Jorge Cuadra (left) and Roger Diaz started Taco Hero as a “ghost kitchen” using delivery apps to get food to customers. They have since built a catering clientele and now plan to open a restaurant in Brookfield next month. | Bob Uphues/Editor

Less than a year after opening their “Mexican ghost kitchen” filling delivery orders through smartphone apps and building a catering clientele, Taco Hero owners Roger Diaz and Jorge Cuadra, will soon debut a bricks-and-mortar business in Brookfield.

Diaz told the Landmark in a phone interview last week that he and Cuadra hoped to open the doors to Taco Hero, 8420 Brookfield Ave., in April. The dining room will be open for eat-in and carryout service. The menu is still being finalized.

Meanwhile, Taco Hero has been operating as a straight catering operation since December after closing up their “ghost kitchen,” a rented commercial kitchen space in Chicago’s Avondale neighborhood, which they rented in July.

Taco Hero offered Mexican fare for delivery through smartphone apps like Grub Hub and Door Dash but steadily started leaning more heavily into catering. Through their website ( there are $12 per person (chicken/pork) or $14 per person (steak/chicken/pork/seafood) catering options for groups of 20 or more.

“The business started at my house,” said Diaz, whose first catering customers were family members looking for Taco Hero to provide food for a graduation party. “The same day, five other catering orders came through and that’s when we decided to open the [commercial] ghost kitchen.”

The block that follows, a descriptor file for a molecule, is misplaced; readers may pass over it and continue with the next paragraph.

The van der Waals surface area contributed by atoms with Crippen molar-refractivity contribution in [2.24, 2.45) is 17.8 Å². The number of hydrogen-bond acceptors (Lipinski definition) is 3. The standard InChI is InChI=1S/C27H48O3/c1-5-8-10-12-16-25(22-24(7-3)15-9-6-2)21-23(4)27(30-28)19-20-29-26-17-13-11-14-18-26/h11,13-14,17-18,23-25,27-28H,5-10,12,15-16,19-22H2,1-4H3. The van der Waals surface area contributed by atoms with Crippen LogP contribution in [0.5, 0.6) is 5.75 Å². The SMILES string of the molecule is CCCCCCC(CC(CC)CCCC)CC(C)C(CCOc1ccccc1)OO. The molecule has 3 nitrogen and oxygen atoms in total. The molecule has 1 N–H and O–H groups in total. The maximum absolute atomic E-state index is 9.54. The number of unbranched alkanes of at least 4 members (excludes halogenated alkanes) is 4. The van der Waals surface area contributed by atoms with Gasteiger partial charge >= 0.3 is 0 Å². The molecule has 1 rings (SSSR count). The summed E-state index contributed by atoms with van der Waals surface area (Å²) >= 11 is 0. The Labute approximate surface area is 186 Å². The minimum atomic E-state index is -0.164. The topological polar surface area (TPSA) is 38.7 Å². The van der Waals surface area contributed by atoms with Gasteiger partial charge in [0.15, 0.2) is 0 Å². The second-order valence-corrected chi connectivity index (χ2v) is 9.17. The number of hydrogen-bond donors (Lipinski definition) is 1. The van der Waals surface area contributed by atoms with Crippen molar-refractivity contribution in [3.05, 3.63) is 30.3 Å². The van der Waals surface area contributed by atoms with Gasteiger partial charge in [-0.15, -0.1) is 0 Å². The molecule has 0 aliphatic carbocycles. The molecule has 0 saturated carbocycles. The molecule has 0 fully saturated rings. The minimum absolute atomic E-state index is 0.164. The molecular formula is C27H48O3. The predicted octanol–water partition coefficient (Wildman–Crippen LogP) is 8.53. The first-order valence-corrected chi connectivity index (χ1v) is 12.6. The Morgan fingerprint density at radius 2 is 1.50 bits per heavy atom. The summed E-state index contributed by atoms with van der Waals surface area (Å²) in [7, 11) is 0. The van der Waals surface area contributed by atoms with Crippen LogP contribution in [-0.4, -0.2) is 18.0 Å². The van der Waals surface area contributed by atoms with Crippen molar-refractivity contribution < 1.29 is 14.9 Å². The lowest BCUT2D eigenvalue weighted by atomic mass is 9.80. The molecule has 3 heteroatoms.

While Diaz did not have a background in the food service industry – he left his corporate job of 14 years during COVID – but Cuadra did and both shared a love of food.

“He’s been in the restaurant business for 30-plus years,” Diaz said of Cuadra, whose father owned a restaurant for many years in the Archer Heights neighborhood of Chicago. “We just have a passion for cooking and we started putting ideas together.”

Taco Hero’s catering arm now has a handful of large corporate clients – including Diaz’s former employer, which has six locations that order food from the business.

Diaz said he and Cuadra signed the lease on the building at 8420 Brookfield Ave. in November, but the partners have plans to purchase the property, which is owned by a corporation called Prairie Grass 8420 LLC and was last sold in December 2003 for $425,000.

The desire to buy the property, said Diaz, shows they intend to stick around, which would be welcome news for a building that has seen a parade of tenants and long periods of vacancy in the past 20 years.

From 2003-06, the building was home to The Paw/Cyberdog Café, a Riverside-Brookfield High School special education initiative. From 2008-12, a bar called The Station and a restaurant named Mind Your Own Business occupied the space.

After lying vacant for two years, a train-themed family eatery called The Blue Caboose opened in September 2014 before closing six months later. The space was most recently occupied by a coffee shop/bakery called Café Tere, which rented the space in late 2018 but did not open its doors to the public until November 2020. It closed last September.